Groundwater/surface-water interactions in the Bad River Watershed, Wisconsin

Scientific Investigations Report 2015-5162
Prepared in cooperation with the Bad River Band of Lake Superior Chippewa; U.S. Bureau of Indian Affairs
By: , and 



A groundwater-flow model was developed for the Bad River Watershed and surrounding area by using the U.S. Geological Survey (USGS) finite-difference code MODFLOW-NWT. The model simulates steady-state groundwater-flow and base flow in streams by using the streamflow routing (SFR) package. The objectives of this study were to: (1) develop an improved understanding of the groundwater-flow system in the Bad River Watershed at the regional scale, including the sources of water to the Bad River Band of Lake Superior Chippewa Reservation (Reservation) and groundwater/surface-water interactions; (2) provide a quantitative platform for evaluating future impacts to the watershed, which can be used as a starting point for more detailed investigations at the local scale; and (3) identify areas where more data are needed. This report describes the construction and calibration of the groundwater-flow model that was subsequently used for analyzing potential locations for the collection of additional field data, including new observations of water-table elevation for refining the conceptualization and corresponding numerical model of the hydrogeologic system.

The study area can be conceptually divided into three primary hydrogeologic environments. The first encompasses the southern uplands with relatively low topographic relief, where groundwater-flow is unconfined and occurs primarily in sandy till and glacial outwash overlying Archean-aged crystalline bedrock. The second includes a transitional area of higher topographic relief and shallow depth to bedrock, in the vicinity of ridges formed by steeply dipping, early-Proterozoic aged metasedimentary units of the Marquette Range Supergroup (including the Ironwood Formation), and late-Proterozoic igneous units associated with the Midcontinent Rift System (MRS). Groundwater-flow in this area likely occurs primarily through connected networks of bedrock fractures that are not well characterized, and also in isolated pockets of Quaternary deposits. The third and last hydrogeologic environment includes lowlands along Lake Superior where a deep sandstone aquifer is confined by thick deposits of clay-rich till.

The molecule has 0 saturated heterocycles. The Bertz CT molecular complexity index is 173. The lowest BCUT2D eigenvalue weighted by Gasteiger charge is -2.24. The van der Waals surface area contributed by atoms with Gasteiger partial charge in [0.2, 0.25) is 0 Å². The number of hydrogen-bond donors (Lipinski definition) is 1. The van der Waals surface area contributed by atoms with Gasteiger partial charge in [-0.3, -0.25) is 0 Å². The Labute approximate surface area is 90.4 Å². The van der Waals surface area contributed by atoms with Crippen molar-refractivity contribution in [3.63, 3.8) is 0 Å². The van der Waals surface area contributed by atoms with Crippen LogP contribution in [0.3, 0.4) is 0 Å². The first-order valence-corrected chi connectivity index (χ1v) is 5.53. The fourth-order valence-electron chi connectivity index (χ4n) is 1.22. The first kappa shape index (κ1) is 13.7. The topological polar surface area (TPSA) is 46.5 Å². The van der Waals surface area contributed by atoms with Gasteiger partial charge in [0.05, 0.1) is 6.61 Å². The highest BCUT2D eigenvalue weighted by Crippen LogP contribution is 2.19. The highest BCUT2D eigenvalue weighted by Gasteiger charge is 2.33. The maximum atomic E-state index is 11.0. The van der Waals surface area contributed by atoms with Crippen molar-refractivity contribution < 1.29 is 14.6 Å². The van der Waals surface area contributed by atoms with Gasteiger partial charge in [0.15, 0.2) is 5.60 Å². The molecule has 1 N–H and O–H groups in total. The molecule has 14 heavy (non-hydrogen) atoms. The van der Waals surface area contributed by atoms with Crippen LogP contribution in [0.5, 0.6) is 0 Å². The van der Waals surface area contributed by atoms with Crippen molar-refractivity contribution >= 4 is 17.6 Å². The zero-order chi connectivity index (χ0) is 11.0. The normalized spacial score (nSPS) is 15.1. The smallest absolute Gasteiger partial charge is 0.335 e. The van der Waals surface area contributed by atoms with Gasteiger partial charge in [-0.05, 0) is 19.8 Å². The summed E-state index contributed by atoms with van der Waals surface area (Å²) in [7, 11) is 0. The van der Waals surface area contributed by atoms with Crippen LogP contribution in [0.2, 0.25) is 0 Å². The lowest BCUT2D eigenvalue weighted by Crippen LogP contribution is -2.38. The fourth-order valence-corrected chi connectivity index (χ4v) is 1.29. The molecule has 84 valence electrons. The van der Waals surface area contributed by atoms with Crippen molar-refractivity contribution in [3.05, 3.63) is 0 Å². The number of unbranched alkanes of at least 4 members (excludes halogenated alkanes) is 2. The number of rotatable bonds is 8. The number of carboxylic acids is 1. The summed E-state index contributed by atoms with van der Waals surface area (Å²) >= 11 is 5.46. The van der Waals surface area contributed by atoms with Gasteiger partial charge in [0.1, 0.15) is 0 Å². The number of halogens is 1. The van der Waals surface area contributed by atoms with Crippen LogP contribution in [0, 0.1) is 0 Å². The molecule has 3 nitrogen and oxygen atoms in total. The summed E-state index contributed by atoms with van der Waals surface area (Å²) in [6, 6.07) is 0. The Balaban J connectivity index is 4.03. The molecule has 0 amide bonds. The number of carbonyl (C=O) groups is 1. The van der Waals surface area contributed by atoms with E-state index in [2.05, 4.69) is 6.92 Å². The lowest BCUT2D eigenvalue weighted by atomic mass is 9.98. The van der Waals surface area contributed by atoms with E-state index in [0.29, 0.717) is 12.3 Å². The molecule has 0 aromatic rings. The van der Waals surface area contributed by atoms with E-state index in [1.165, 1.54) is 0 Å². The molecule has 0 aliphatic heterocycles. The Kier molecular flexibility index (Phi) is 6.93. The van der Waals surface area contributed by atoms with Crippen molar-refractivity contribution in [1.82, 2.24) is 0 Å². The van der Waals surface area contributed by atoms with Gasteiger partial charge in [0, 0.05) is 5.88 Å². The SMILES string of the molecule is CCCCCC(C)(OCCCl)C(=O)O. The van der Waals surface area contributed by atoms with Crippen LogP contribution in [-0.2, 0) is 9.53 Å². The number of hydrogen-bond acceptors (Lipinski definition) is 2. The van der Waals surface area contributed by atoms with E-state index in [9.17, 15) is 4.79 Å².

Model input was compiled by using both published and unpublished data. Constant flux boundary conditions for the model perimeter were developed from a regional analytic element model described in appendix 1 of this report. Pumping from 26 high-capacity wells within the model area was included. The SFR stream network was developed from the National Hydrography Dataset (NHDPlus Version 2) and hydrography from the Wisconsin Department of Natural Resources (WDNR). Hydraulic conductivity values were determined for each model cell by interpolation from a network of pilot points, within zones representing major hydrogeologic units.

Recharge to the groundwater system was estimated on a cell-by-cell basis by using the Soil Water Balance code (SWB), with gridded daily temperature and precipitation data for the period 1980–2011, and GIS coverages of soil and land-surface conditions. Estimated recharge varies considerably, following spatial patterns in the precipitation and soil hydrologic group inputs. The lowest recharge values occur in the Superior lowlands, whereas the highest values occur in the upland areas, especially those underlain by sandy soils, and in the vicinity of bedrock hills.

The model was calibrated to groundwater-levels and base flows obtained from the USGS National Water Information System (NWIS) database, and groundwater-levels obtained from the WDNR and Band River Band well-construction databases. Calibration was performed via nonlinear regression by using the parameter-estimation software suite PEST. Groundwater levels and base-flow observations in the calibration dataset were well simulated by the calibrated model, with reasonable values of hydraulic conductivity. The pilot-point parameters that were most constrained by observations during model calibration coincided with the locations containing the most wells (head observations)—especially the population centers of Ashland, Mellen, and other communities along the major highway corridors.